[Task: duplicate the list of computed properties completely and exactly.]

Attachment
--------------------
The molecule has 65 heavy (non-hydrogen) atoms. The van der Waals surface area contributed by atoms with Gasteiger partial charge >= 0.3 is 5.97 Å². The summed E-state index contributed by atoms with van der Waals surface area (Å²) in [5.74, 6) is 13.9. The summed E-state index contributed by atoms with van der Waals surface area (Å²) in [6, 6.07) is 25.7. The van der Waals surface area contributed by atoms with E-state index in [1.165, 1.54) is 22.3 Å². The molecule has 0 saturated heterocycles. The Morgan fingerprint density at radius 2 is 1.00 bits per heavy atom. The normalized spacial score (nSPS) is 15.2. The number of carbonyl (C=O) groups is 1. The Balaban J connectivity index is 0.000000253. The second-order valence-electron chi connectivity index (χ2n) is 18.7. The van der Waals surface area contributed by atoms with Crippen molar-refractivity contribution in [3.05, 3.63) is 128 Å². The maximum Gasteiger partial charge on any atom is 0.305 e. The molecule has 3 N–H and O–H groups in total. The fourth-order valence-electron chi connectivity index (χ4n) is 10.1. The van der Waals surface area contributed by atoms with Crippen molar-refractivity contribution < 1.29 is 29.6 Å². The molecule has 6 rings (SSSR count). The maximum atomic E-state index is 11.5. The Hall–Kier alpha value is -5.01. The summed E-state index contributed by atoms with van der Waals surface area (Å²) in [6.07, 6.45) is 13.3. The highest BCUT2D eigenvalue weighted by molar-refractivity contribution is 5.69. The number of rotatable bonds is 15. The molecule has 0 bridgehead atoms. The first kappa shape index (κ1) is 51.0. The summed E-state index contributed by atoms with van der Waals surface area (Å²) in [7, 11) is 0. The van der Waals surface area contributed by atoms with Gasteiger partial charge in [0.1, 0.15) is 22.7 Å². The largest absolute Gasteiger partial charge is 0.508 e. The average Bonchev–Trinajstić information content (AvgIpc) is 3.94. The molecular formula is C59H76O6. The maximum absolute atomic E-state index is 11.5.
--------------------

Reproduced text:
The molecule has 65 heavy (non-hydrogen) atoms. The van der Waals surface area contributed by atoms with Gasteiger partial charge >= 0.3 is 5.97 Å². The summed E-state index contributed by atoms with van der Waals surface area (Å²) in [5.74, 6) is 13.9. The summed E-state index contributed by atoms with van der Waals surface area (Å²) in [6, 6.07) is 25.7. The van der Waals surface area contributed by atoms with E-state index in [1.165, 1.54) is 22.3 Å². The molecule has 0 saturated heterocycles. The Morgan fingerprint density at radius 2 is 1.00 bits per heavy atom. The normalized spacial score (nSPS) is 15.2. The number of carbonyl (C=O) groups is 1. The Balaban J connectivity index is 0.000000253. The second-order valence-electron chi connectivity index (χ2n) is 18.7. The van der Waals surface area contributed by atoms with Crippen molar-refractivity contribution in [3.05, 3.63) is 128 Å². The maximum Gasteiger partial charge on any atom is 0.305 e. The molecule has 3 N–H and O–H groups in total. The fourth-order valence-electron chi connectivity index (χ4n) is 10.1. The van der Waals surface area contributed by atoms with Crippen molar-refractivity contribution < 1.29 is 29.6 Å². The molecule has 6 rings (SSSR count). The maximum atomic E-state index is 11.5. The Hall–Kier alpha value is -5.01. The summed E-state index contributed by atoms with van der Waals surface area (Å²) in [6.07, 6.45) is 13.3. The highest BCUT2D eigenvalue weighted by molar-refractivity contribution is 5.69. The number of rotatable bonds is 15. The molecule has 0 bridgehead atoms. The first kappa shape index (κ1) is 51.0. The summed E-state index contributed by atoms with van der Waals surface area (Å²) in [7, 11) is 0. The van der Waals surface area contributed by atoms with Gasteiger partial charge in [0.1, 0.15) is 22.7 Å². The largest absolute Gasteiger partial charge is 0.508 e. The average Bonchev–Trinajstić information content (AvgIpc) is 3.94. The molecular formula is C59H76O6. The maximum absolute atomic E-state index is 11.5.